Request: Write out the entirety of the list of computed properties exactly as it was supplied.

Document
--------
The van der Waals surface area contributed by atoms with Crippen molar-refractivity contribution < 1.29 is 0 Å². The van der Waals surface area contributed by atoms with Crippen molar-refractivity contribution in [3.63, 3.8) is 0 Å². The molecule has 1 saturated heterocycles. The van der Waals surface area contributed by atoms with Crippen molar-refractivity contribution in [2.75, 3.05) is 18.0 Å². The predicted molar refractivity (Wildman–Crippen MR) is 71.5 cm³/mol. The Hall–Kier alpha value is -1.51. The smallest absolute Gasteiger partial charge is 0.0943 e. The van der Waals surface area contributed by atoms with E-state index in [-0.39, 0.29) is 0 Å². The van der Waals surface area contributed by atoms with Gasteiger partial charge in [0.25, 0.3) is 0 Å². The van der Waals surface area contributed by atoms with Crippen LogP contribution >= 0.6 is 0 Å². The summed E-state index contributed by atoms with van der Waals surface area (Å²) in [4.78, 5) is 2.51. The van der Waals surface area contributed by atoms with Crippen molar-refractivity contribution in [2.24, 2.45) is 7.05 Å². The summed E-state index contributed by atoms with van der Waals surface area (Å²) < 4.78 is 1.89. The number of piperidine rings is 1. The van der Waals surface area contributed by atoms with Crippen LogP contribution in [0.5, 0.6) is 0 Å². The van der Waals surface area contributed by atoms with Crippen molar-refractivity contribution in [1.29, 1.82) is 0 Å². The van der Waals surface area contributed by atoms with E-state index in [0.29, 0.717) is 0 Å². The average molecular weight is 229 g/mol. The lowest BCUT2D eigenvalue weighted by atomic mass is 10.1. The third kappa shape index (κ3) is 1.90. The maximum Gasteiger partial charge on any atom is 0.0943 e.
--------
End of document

The van der Waals surface area contributed by atoms with Crippen molar-refractivity contribution < 1.29 is 0 Å². The van der Waals surface area contributed by atoms with Crippen molar-refractivity contribution in [3.63, 3.8) is 0 Å². The molecule has 1 saturated heterocycles. The van der Waals surface area contributed by atoms with Crippen molar-refractivity contribution in [2.75, 3.05) is 18.0 Å². The predicted molar refractivity (Wildman–Crippen MR) is 71.5 cm³/mol. The Hall–Kier alpha value is -1.51. The smallest absolute Gasteiger partial charge is 0.0943 e. The van der Waals surface area contributed by atoms with E-state index in [-0.39, 0.29) is 0 Å². The van der Waals surface area contributed by atoms with Gasteiger partial charge in [0.25, 0.3) is 0 Å². The van der Waals surface area contributed by atoms with Crippen LogP contribution >= 0.6 is 0 Å². The summed E-state index contributed by atoms with van der Waals surface area (Å²) in [4.78, 5) is 2.51. The van der Waals surface area contributed by atoms with Crippen molar-refractivity contribution in [2.24, 2.45) is 7.05 Å². The summed E-state index contributed by atoms with van der Waals surface area (Å²) < 4.78 is 1.89. The number of piperidine rings is 1. The van der Waals surface area contributed by atoms with Crippen LogP contribution in [0.5, 0.6) is 0 Å². The van der Waals surface area contributed by atoms with Crippen molar-refractivity contribution in [1.29, 1.82) is 0 Å². The van der Waals surface area contributed by atoms with E-state index in [0.29, 0.717) is 0 Å². The average molecular weight is 229 g/mol. The lowest BCUT2D eigenvalue weighted by atomic mass is 10.1. The third kappa shape index (κ3) is 1.90. The maximum Gasteiger partial charge on any atom is 0.0943 e.